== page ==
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Exp Brain Res. 2001 Aug;139(3):278-86.

Changes in brain activation associated with reward processing in smokers and nonsmokers. A positron emission tomography study.

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  • 1PET Program, Center for Radiopharmaceutical Science, Paul Scherrer Institute, Villigen, Switzerland. chantal.martin@unibas.ch

Abstract

Tobacco smoking is the most frequent form of substance abuse. Several studies have shown that the addictive action of nicotine is mediated by the mesolimbic dopamine system. This system is implicated in reward processing. In order to better understand the relationship between nicotine addiction and reward in humans, we investigated differences between smokers and nonsmokers in the activation of brain regions involved in processing reward information. Using [H2(15O)] positron emission tomography (PET), we measured regional cerebral blood flow (rCBF) in healthy smokers and nonsmokers while they performed a prelearned, pattern-recognition task. We compared two conditions involving nonmonetary reinforcement or monetary reward with a baseline condition in which nonsense feedback was presented. With monetary reward, we found activation in the frontal and orbitofrontal cortex, occipital cortex, cingulate gyrus, cerebellum, and midbrain in both groups. Additionally, monetary reward activated typical dopaminergic regions such as the striatum in nonsmokers but not in smokers. We found a similar pattern of activation associated with nonmonetary reinforcement in nonsmokers, whereas activation was found in smokers only in the cerebellum. The different patterns of activation suggest that the brains of smokers react in a different way to reward than those of nonsmokers. This difference involves in particular the regions of the dopaminergic system including the striatum. In principle these observations could be interpreted either as a consequence of tobacco use or as a primitive condition of the brain that led people to smoke. Supported by related nonimaging studies, we interpret these differences as a consequence of tobacco smoking, even if a short-term effect of smoking prior to the experiment cannot be excluded.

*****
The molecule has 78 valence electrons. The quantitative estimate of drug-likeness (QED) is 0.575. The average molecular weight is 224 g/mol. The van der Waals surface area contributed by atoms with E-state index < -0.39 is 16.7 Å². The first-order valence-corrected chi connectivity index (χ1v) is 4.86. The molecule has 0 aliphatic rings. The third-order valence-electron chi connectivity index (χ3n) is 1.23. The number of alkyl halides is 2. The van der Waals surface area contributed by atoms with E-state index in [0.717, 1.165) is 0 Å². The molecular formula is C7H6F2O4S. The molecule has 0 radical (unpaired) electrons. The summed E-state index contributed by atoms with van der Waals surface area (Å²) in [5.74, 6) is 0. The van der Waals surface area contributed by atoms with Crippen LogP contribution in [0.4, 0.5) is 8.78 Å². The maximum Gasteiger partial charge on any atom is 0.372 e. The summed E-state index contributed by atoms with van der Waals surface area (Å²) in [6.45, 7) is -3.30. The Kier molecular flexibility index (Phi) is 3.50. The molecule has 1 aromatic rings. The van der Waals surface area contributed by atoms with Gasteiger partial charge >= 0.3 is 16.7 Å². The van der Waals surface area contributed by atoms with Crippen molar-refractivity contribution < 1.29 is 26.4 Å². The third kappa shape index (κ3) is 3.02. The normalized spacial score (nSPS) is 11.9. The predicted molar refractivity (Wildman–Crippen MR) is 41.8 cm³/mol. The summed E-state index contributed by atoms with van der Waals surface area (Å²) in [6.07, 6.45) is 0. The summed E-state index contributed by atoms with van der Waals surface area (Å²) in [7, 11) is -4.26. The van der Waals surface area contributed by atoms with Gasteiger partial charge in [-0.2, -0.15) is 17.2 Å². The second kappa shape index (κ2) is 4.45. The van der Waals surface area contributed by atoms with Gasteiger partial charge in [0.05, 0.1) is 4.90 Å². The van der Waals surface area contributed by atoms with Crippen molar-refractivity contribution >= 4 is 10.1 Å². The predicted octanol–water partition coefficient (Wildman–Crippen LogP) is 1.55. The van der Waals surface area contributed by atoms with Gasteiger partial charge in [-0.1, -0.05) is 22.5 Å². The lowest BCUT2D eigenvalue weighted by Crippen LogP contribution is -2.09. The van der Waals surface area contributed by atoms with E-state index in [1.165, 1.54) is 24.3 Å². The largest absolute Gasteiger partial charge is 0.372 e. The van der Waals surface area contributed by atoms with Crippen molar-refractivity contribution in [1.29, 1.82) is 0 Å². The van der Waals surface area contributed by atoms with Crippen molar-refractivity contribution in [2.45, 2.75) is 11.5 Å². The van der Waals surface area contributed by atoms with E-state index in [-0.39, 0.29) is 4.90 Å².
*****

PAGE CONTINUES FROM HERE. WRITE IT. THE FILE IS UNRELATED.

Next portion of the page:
PMID:
11545466
[PubMed - indexed for MEDLINE]
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